Understanding the shape of a surface
One good way to get a general understanding of the shape of a surface is to view it in 3D. You can zoom in and out and rotate the surface to see it from different angles. When you need to show a surface on a printed map, it can be useful to create contour lines to represent the surface. In the following illustrations, the same area is displayed using a 3D perspective hillshaded view of terrain (left) and a planimetric contour line representation (right).
ArcGIS 3D Analyst provides tools that let you create individual contours or contours for a whole surface. An experienced map reader can tell that the surface is steeper where the lines are close together and identify ridgelines and streams from the shape of the contours. Contour lines can give you a feel for the shape of a surface, but they are not very useful as input for analysis.
ArcGIS 3D Analyst also has tools that allow more quantitative analysis of the shape of a surface. Slope is often used in analyses to find areas with low slopes for construction or areas with high slopes, which may be prone to erosion or landslides. Aspect is often used to determine how much sun a slope will receive—for instance, to model how vegetation will grow or snow will melt or how much solar heat a building will receive.
Slope and aspect in rasters and TINs
The following illustrates slope and aspect. In the picture on the left, darker shades of red indicate steeper slopes. In the picture on the right, west-facing slopes are dark blue and southeast-facing slopes are yellow.
Rasters and TINs model a surface's slope and aspect in different ways. In a raster, slope and aspect are calculated for each cell by fitting a plane to the z-values of each cell and its eight surrounding neighbors. The slope or the aspect of the plane becomes the slope or aspect value of the cell in a new raster. In a triangulated irregular network (TIN), each triangle face defines a plane with a slope and an aspect. These values are quickly calculated, as needed, when you query or render the faces.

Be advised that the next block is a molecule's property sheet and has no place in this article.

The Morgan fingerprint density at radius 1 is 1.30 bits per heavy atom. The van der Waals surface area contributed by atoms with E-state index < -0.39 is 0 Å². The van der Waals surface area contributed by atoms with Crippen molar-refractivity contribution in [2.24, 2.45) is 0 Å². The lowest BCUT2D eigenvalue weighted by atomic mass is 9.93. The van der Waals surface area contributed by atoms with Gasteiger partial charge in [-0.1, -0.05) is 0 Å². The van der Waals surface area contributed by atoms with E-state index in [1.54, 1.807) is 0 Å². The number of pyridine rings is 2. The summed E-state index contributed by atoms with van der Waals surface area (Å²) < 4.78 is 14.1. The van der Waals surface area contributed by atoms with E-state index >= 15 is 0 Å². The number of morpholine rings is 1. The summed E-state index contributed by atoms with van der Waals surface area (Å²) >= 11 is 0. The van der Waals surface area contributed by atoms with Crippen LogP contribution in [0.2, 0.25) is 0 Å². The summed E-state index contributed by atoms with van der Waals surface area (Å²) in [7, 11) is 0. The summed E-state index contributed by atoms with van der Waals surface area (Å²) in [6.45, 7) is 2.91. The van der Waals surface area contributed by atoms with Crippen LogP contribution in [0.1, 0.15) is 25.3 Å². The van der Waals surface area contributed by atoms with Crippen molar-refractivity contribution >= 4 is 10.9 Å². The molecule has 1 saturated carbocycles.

Hillshades are the patterns of light and dark that a surface would show when illuminated from a particular angle. Hillshades are useful for increasing the perception of depth in a 3D surface and for analysis of the amount of solar radiation available at a location.
There are two ways to derive a hillshade of a surface. The first technique, which is most useful for adding depth for 3D visualization, is to turn on shading for the layer in ArcScene using the Rendering tab on the Layer Properties dialog box. This shades the layer (any surface or aerial 3D feature layer) on the fly using the scene's illumination settings. Hillshading is on by default for TINs. You must turn it on for rasters, because not all rasters are surfaces.
The following illustrates a 3D perspective of terrain without hillshading (left) and with hillshading (right).
The second technique, which is useful as input for analyses and for enhancing depth in 2D surfaces in ArcMap, is to use the Hillshade Surface Analysis tool on the 3D Analyst toolbar. This creates a new hillshade raster that you can make partially transparent and display in 2D (or 3D) with an elevation layer. The following illustrates (from left to right) a 2D elevation raster, a transparent hillshade raster, and a shaded relief map.
Deriving contour lines from rasters and TINs
Contours are lines that connect all contiguous locations with the same height (or other) value in the input grid or TIN. There are two ways to create contours with 3D Analyst:
- By clicking the surface with the Contour tool . This creates a single contour line, which exists as a 3D graphic in a scene or map.
- By using the Contour Surface Analysis command. This creates a series of contours with a given contour interval for the whole surface. These contours are saved as a feature class with a height attribute.
When you create contours from a grid, the contouring function interpolates lines between the cell centers. The lines seldom pass through the cell centers and do not follow the cell boundaries. In contrast, when you create contours from a TIN, the function interpolates straight lines across each triangle that spans the contour value using linear interpolation.
The following illustration on the left shows contours created from a raster surface. The illustration on the right shows contours created from a TIN surface.